Best of Books 2021: In a huge year for publishing, why these 10 stood out

·7 min read

When I look over this list of the best books of 2021, I see what’s not there, what didn’t make the final cut and deserved the hosannas. Rebecca Solnit’s discursive biography “Orwell’s Roses.” Clint Smith’s sobering travelogue “How the Word is Passed.” Matt Bell’s climate-change epic “Appleseed.” Even Seth Rogan’s “Yearbook,” a consistently thoughtful collection of essays on the strangeness of Hollywood, was not to be taken lightly. It’s been a great time to read widely and often, and considering the near-one billion books sold in 2020 — and the probable record coming for 2021 (publishers saw double-digit sales leaps for much of the year) — settling on 10 was tough.

So, in the interest of celebration, tell me what you loved this year. New book, old book. Send an email to cborrelli@chicagotribune.com, DM me on Twitter (@Borrelli) — I’ll include replies in an upcoming “What We’re Reading” column. Just one thing: Tell me what you actually loved, not what you think will make you look good.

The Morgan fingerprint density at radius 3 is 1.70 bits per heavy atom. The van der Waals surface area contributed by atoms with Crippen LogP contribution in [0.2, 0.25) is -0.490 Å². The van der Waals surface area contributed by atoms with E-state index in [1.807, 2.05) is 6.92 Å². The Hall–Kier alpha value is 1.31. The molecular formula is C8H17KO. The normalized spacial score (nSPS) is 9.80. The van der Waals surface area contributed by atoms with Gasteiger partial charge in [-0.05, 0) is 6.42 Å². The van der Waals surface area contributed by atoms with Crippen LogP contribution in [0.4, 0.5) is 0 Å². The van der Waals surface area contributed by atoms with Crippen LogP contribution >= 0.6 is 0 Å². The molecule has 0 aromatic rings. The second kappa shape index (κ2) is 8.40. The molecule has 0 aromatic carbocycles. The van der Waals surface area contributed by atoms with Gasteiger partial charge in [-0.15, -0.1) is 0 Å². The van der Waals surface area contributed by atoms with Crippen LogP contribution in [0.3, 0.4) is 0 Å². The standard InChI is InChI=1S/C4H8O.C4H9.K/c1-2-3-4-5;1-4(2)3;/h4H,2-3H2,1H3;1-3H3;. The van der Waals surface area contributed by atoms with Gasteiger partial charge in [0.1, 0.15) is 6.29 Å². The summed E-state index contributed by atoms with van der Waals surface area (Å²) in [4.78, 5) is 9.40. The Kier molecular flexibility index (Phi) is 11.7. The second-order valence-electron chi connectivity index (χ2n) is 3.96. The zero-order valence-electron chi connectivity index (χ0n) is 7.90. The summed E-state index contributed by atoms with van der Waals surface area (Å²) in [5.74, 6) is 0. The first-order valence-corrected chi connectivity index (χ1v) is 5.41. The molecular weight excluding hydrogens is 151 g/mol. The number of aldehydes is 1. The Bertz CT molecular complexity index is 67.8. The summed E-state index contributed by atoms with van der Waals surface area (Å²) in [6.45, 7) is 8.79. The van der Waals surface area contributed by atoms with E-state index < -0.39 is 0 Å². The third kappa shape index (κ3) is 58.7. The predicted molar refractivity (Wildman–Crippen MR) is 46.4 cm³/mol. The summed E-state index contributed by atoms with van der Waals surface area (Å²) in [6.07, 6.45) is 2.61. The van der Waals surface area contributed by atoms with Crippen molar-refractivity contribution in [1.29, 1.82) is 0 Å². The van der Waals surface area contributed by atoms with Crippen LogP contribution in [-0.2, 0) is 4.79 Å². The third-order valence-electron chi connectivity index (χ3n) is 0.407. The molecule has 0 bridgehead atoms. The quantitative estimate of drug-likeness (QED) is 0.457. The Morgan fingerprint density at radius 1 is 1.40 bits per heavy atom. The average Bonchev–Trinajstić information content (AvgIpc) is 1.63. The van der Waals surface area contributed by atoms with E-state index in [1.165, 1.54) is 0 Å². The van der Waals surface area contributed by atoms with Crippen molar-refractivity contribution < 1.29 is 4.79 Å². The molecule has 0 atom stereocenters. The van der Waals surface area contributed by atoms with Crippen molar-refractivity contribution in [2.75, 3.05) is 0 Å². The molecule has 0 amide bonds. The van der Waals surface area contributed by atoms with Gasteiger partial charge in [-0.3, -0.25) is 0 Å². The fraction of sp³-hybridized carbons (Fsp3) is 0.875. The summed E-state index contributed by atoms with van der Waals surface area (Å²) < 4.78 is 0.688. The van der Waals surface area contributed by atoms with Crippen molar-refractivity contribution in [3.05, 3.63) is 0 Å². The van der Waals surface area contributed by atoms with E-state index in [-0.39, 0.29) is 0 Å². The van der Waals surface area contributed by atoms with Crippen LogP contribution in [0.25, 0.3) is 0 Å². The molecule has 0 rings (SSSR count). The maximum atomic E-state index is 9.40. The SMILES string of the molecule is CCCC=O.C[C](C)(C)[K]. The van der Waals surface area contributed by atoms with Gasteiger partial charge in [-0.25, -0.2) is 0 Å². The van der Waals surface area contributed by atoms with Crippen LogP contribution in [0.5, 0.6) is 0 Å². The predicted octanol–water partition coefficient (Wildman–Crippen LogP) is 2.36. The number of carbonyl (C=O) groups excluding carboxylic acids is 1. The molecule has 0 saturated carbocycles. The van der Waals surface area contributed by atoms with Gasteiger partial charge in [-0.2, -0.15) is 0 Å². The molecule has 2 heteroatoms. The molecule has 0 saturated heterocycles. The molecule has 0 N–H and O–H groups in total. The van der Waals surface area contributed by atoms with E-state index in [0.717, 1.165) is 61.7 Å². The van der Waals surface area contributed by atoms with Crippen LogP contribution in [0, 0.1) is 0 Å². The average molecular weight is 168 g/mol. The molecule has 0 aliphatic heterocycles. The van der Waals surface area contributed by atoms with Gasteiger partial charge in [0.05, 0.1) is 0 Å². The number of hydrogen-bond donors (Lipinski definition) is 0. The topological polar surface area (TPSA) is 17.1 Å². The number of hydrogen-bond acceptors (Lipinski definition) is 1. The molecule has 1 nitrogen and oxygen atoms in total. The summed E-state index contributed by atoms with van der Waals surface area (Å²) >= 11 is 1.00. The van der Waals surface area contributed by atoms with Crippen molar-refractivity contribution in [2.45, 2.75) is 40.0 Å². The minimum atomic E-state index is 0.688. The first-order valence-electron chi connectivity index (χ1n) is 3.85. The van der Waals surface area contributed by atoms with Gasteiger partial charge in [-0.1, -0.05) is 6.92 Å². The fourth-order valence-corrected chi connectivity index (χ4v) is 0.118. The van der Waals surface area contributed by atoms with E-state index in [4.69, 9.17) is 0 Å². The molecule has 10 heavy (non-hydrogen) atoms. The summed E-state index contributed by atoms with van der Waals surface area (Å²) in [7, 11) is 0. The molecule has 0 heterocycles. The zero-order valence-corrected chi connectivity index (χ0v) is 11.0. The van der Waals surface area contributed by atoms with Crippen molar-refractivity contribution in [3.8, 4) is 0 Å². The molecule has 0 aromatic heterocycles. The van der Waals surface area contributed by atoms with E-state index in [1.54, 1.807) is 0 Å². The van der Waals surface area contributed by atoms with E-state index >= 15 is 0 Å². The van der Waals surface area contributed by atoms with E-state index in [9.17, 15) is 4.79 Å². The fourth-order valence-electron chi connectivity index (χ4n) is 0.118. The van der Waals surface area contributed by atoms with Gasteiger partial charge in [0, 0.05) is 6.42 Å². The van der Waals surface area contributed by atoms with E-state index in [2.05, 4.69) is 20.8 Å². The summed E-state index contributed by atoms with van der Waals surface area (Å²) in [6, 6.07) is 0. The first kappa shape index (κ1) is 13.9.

As for the following 10 — I wish I could read them again for the first time. In no particular order:

1. “A Little Devil in America: Notes in Praise of Black Performance” (Random House, $27): Columbus essayist and poet Hanif Abdurraqib — who’s had quite the year, named a National Book Award nominee and MacArthur “genius” in the same week — hasn’t written a bad book. His is a still-young career, but this is probably a high mark, a profound meditation on the Black artists and “mundane fight for individuality,” as well as what it means to be a Black audience. On “Chappelle’s Show”: “It look white people laughing too loud and too long — and laughing from the wrong place — to build the show a coffin.” On pianist Don Shirley (of “Green Book”) and his lesser-known subversion of a University of Chicago juvenile delinquency study: “In a country still obsessed with Black people solving problems they didn’t create, Don Shirley walked away, answering only to himself.” Abdurraqib’s lengthy essay on the importance of “Soul Train” is already classic.

2. “Second Place” (FSG, $25): The first novel from Rachel Cusk after her celebrated Outline Trilogy, and somewhat like those great books, here is another consideration of art and responsibility, if slightly less abstracted, though just as probing of its characters. A mother has a revelation in a gallery and proceeds to detonate her world, her marriage, her future. It’s a novel of ideas, as they say. But the kind that has you leaning forward, recognizing the places where a person’s moral certainty and self image look fabricated.